What’s up with Tristan Scroggins?

Tristan Scroggins has made quite a name for himself over the past few years, playing mandolin with his father’s band, Jeff Scroggins & Colorado. He’s also become a darling of young Nashville, both for his artistic creativity, and his love of bluegrass music. Music City has a large and growing population of youthful pickers and singers, giving it a true bluegrass scene.

Now that he has left Colorado, several folks have asked us what Tristan is up to these days. So we asked him.

First off, you will be staying in Nashville?

Yes, I’ve felt an uncanny and undeniable pull to Nashville since the first time I visited. I’ve never felt more at home living in this community, and being able to make music the focus of my entire life. There are so many people to learn from here, and so many resources for research.

Any shows left with Colorado?

My last “official” show with Colorado was Danny Stewart’s Bluegrass Cruise this past February. But I’ve still done some shows since then. I’m just being hired as an independent contractor at that point. I played at the Darrington Bluegrass Festival this month with them, and I’m sure they’ll be some other occasions. But they’ve had a lot of great people playing mandolin with them since February including Jesse Brock and Chris Luquette.

I’ve seen some press about a duet project you are working on. Tell us about that.

Scroggins & Rose is an instrumental duet project I play in with Alisa Rose that’s in the vein of the old Mike Marshall and Darol Anger stuff. I met Alisa while we were both teaching at the NimbleFingers Bluegrass and Old Time Workshop ,and we really hit it off musically. Alisa’s been nominated for a Grammy (Best Classical Crossover Album), has been a musical ambassador for the U.S. State Department, and is teaching at the San Francisco Conservatory of Music. She’s a lot of fun to compose and perform music with. We made an album in 2016 called Grana, but since I was touring full-time it was more of a side project. We’ve been making it more of a priority recently though. We just finished recording our second album, Curios, in Nashville. We had Wes Corbett producing and Dave Sinko engineering so we’re pretty excited with how it sounds. We also got a grant from the FreshGrass Foundation to help finish it so that vote of confidence feels nice.

What else do you have going on?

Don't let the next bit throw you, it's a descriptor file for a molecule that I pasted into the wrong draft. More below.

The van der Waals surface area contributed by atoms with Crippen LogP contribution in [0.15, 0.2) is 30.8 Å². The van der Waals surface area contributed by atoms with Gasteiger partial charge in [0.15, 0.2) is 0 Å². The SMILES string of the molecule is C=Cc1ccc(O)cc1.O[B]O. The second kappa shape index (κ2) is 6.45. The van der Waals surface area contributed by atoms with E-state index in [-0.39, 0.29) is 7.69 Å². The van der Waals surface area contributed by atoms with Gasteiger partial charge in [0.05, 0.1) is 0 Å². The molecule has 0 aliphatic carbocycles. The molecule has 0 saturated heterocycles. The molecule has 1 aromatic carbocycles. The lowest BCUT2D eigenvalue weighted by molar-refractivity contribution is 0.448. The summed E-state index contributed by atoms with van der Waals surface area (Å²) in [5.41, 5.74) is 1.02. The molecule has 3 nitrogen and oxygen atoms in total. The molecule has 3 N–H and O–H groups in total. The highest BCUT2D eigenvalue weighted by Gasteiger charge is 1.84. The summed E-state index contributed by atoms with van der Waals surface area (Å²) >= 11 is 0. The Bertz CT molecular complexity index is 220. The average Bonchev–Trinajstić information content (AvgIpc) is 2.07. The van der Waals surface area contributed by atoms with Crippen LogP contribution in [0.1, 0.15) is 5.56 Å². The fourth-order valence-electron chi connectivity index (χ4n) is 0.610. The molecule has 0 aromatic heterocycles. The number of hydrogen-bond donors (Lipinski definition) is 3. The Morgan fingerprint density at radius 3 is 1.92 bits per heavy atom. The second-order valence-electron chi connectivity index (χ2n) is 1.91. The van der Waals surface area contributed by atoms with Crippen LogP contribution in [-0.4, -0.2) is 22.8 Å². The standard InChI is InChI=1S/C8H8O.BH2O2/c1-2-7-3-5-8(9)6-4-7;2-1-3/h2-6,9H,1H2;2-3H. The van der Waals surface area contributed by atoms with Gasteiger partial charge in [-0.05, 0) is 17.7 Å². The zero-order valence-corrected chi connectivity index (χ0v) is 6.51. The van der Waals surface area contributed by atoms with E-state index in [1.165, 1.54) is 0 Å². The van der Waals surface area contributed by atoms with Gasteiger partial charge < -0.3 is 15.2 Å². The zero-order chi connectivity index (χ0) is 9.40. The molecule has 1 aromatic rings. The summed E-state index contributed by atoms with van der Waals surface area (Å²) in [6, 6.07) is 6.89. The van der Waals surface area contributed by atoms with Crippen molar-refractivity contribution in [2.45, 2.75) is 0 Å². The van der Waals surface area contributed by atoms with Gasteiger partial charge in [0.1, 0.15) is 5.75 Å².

Lots and lots of different stuff…

I’ve been doing a lot of writing since last year. I have a regular column in No Depression and I write occasional profiles pieces for them. I’ve also had some interviews published in the Banjo NewsLetter, Fiddler Magazine, and one in a future issue of Fretboard Journal.

I started working on crosspicking arrangments because I was super bored on an overseas tour, but people really liked it so I made that Fancy Boy album and the accompanying tab book which was relatively successful. I’ve been working on a follow up since then of slightly more straight forward arrangments.

I have a great gig here in Nashville doing archival consulting for a family trying to preserve some musical history. But I can’t really talk about the specifics of that. I also do some admin work for some people around town. Answering emails, updating websites, etc. I’m Megan Lynch’s personal assistant (haha), which means I pick up people from the airport for her music camps, do admin work, and, once, helped dig a camper’s car out from the mud.

I’ve been doing a lot of fill-in work around town. I’ve played on the Opry with Dailey and Vincent a bunch, and have sat in on a handful of Missy Raines’ shows. I’m also going on a tour to Ireland with Chris Jones in September. I’ve done a little bit of studio work as well, but not a ton. There are a lot of great mandolin players here who usually get the call before I do (haha).

Speaking of all the great mandolin players, David Benedict and I are working on a kind of mandolin compilation project, but that’s probably more than I should say right now since we haven’t announced anything.

I’m doing a little bit of teaching as well. I might start teaching lessons regularly but, as you can see, my schedule is still fairly hectic. So I might stick to one-off lessons for a while. But I am planning on teaching at more camps than usual next year.

For more details on Tristan’s comings and goings, visit him online.

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About the Author

John Lawless

John had served as primary author and editor for The Bluegrass Blog from its launch in 2006 until being folded into Bluegrass Today in September of 2011. He continues in that capacity here, managing a strong team of columnists and correspondents.